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Military restructuring and national priorities
Publication Date : 14-06-2012
News reports on the high-profile corruption investigation into the construction of a sports facility worth 1.52 trillion rupiah (US$161 million) in Hambalang, West Java, combined with reports about the continuing security disturbance in the restive Papua province and the ongoing Euro 2012 soccer tournament have effectively captured the attention of the general public. Amid such events, the ongoing organisational restructuring within the Indonesian Army has drawn minimal, if not zero, media coverage.
The limited restructuring process in the Indonesian Army is focused on expanding the scope and responsibility of nine Military Resort Commands (known locally as Korem) — a military unit lower than and under the supervision of a Regional Military Command (Kodam) — which are commonly led by a colonel.
The nine Korems affected by the “special restructuring scheme” are Biak, Merauke and Sorong in Papua and West Papua provinces; Manado in North Sulawesi; Kupang in East Nusa Tenggara; Tanjung Pinang in Riau Islands; Pekanbaru in Riau and the provinces of Lampung and Yogyakarta. Under the new restructuring plan, each of the nine Korems will be led by a one-star general.
There has been no comprehensive explanation regarding the ongoing restructuring process, with both the Indonesian Military (TNI) and the Army headquarters offering little justification for elevating the ranks of commanders of the nine Korems.
TNI spokesman Rear Adm. Iskandar Sitompul only recently provided a brief explanation that the policy was implemented due to the Korems’ (excluding Yogyakarta’s) strategic locations, which border other countries. Yogyakarta is a special case due to the province’s status as a special province within the country’s governance system.
That was it and no more than that. It also remains unclear whether the House of Representatives’ legislators — as the representatives of the Indonesian people in the country’s political system — are aware of the restructuring plan.
A glance look into the restructuring plan will lead general Indonesians to a conclusion that the move is technically OK and will not have a shocking or significant impact on the overall policy, particularly related to the State Budget, as it will affect only nine of the total 43 Korems across the country.
But in reality, the ongoing restructuring process is not as simple as it looks. The Army was the third and final force within the TNI’s tripartite forces that selectively elevated the ranks of commanders whose scope and responsibilities were on par with those of a Korem commander. At least one Navy base in Papua and an Air Force base, also in Papua, have been led by a one-star Navy admiral and an Air Force one-star general, respectively.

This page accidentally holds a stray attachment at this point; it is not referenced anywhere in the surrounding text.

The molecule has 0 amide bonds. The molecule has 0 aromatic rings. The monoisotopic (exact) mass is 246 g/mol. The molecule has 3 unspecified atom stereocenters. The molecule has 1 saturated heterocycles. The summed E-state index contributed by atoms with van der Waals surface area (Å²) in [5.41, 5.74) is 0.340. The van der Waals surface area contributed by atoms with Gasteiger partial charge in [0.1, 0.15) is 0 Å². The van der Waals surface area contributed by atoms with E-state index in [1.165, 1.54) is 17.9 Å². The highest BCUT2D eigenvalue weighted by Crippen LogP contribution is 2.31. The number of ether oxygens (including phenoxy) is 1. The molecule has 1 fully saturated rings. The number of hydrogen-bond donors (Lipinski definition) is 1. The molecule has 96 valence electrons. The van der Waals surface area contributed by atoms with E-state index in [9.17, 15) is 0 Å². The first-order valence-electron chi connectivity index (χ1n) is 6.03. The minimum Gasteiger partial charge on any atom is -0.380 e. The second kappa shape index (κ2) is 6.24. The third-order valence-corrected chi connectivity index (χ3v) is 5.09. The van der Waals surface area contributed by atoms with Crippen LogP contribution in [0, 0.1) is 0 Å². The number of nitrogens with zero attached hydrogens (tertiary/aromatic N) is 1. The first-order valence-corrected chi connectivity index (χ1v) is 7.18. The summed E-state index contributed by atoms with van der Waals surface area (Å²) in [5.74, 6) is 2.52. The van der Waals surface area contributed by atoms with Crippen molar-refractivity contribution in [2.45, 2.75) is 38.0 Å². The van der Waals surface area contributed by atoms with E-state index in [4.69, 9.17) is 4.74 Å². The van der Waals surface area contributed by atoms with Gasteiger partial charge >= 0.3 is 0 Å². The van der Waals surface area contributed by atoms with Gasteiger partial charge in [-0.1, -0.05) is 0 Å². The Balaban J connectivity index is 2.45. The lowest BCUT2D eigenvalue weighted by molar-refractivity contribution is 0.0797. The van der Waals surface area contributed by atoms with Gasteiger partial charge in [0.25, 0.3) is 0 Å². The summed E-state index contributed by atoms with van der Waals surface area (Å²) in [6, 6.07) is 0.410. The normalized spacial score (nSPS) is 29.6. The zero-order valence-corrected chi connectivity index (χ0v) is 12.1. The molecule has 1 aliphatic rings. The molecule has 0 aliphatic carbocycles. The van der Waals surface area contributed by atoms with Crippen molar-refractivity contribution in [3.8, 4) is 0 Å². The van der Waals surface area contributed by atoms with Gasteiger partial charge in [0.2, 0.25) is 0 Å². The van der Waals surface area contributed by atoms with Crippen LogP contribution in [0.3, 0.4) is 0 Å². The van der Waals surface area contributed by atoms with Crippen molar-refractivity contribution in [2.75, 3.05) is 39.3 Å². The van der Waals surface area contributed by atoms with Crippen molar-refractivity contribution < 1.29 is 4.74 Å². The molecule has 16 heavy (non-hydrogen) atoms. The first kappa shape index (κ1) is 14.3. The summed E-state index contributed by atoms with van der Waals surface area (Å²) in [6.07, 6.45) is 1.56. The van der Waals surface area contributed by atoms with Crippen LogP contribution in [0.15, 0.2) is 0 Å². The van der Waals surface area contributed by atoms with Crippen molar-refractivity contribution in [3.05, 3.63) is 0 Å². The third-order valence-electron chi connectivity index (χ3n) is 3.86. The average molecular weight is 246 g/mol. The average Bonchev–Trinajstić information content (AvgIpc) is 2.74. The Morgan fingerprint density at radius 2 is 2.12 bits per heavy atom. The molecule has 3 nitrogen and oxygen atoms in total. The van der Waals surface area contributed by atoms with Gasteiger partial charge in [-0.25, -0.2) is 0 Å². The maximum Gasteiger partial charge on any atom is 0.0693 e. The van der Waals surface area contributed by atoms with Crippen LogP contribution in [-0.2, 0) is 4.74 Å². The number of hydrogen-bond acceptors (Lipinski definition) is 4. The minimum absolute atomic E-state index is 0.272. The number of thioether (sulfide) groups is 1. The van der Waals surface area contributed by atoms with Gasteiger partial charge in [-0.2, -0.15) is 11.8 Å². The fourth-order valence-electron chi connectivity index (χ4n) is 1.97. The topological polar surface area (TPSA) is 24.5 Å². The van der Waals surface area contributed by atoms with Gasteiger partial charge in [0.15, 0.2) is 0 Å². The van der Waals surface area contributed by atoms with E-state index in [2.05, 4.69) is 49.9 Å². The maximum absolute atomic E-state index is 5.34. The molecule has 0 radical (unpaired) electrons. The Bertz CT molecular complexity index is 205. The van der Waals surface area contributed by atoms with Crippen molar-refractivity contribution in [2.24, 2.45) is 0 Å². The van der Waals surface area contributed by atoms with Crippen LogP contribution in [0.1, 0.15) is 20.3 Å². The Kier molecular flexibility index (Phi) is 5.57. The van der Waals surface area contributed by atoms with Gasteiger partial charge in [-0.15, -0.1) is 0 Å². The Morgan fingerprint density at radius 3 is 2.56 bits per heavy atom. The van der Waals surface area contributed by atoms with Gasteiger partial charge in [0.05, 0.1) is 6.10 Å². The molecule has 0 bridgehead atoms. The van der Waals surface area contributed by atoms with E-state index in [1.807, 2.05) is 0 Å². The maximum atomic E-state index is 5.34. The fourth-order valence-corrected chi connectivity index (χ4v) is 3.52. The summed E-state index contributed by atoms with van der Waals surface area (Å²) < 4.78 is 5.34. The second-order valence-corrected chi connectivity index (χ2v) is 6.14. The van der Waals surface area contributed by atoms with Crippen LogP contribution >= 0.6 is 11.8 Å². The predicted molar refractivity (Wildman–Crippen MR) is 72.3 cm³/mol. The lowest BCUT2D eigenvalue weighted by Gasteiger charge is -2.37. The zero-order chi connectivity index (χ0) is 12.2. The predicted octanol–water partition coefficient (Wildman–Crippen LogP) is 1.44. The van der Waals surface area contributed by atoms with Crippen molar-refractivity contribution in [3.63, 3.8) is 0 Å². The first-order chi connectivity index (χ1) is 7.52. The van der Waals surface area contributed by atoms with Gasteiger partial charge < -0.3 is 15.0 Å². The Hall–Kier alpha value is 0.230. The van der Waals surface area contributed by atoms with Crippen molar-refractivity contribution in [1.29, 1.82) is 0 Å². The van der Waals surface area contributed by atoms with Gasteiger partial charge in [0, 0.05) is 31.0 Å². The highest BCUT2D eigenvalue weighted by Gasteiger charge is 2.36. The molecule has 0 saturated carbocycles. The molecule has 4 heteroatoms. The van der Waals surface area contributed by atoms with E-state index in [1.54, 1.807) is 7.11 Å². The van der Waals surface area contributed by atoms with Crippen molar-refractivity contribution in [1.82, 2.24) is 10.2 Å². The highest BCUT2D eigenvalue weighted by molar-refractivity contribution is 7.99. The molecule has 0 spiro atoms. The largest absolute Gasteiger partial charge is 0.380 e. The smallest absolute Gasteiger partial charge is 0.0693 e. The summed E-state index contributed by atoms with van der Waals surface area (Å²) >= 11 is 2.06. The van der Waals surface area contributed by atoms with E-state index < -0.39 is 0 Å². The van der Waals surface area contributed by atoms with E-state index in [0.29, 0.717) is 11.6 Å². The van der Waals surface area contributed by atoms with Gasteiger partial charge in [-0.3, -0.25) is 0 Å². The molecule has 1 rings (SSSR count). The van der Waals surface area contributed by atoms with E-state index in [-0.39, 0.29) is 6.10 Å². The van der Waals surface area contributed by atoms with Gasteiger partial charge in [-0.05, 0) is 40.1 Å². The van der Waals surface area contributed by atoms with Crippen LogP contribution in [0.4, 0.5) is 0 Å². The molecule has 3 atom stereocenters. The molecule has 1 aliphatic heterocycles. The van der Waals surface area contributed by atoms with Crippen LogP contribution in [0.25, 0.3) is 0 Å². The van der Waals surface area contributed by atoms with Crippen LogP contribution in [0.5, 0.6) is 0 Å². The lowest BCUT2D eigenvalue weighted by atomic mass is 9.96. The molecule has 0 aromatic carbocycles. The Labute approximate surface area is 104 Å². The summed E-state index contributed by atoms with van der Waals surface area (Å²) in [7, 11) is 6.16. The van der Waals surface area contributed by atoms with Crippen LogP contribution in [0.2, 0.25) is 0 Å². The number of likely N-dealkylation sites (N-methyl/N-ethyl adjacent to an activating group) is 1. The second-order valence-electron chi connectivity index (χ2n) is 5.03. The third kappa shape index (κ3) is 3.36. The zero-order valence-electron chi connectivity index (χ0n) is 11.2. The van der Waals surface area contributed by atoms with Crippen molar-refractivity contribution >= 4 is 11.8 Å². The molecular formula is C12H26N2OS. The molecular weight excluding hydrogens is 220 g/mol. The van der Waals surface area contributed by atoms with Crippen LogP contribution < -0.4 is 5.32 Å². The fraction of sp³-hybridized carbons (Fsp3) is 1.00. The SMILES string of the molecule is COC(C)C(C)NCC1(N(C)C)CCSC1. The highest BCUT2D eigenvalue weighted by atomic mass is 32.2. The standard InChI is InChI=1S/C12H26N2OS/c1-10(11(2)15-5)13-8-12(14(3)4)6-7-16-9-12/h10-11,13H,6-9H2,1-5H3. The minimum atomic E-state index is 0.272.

Such limited information on the new restructuring process has obviously led to speculation that the Army did not want to lose face and remain one step behind the other two forces, and that the process would not stop at the nine Korems, but would continue with the remaining 34 Korems. Once all of the Army’s Korems are restructured, it is very likely that the Navy and the Air Force will follow suit.
If that is the case, the limited restructuring scheme within the Army — and the Navy and the Air Force — will spiral beyond its initial small scale and will trigger an overall restructuring of the TNI. This will in turn lead to an expansion of military units nationwide, including supporting personnel and equipment, and costs to the State Budget.
In principle, there is nothing wrong with the TNI’s, or currently the Army’s, restructuring process, especially when understood in the context of needing to adapt to the increasing size of the population and new administrative regions (provinces as well as municipalities and regencies) as well as new global challenges that require better organisation. Everything changes and develops in time, including the country’s military. The only problem is that the general public has limited knowledge of or even access to information on the new policy.
It should also be remembered that expanding the military’s structure and organisation is only one element of a complex and interrelated development program within the country — meaning that any military buildup or expansion program should also consider the larger context of the country’s development.
Problems in the country’s border areas, for example, include poor or minimal access to infrastructure such as roads, markets and hospitals — essential elements for remote regions, especially for those that border a more prosperous region of a neighbouring country.
What has been happening in our border regions is that our citizens have to cross the border in order to meet their basic needs for food and other commodities, a condition that is not conducive for the unity and integrity of an archipelagic nation like Indonesia, where the fruits of development have yet to equally reach the all regions.
In these cases, priority should be put on developing border regions, rather than hastily pursuing strong military presence in the absence of critically needed infrastructure. The key word is priority.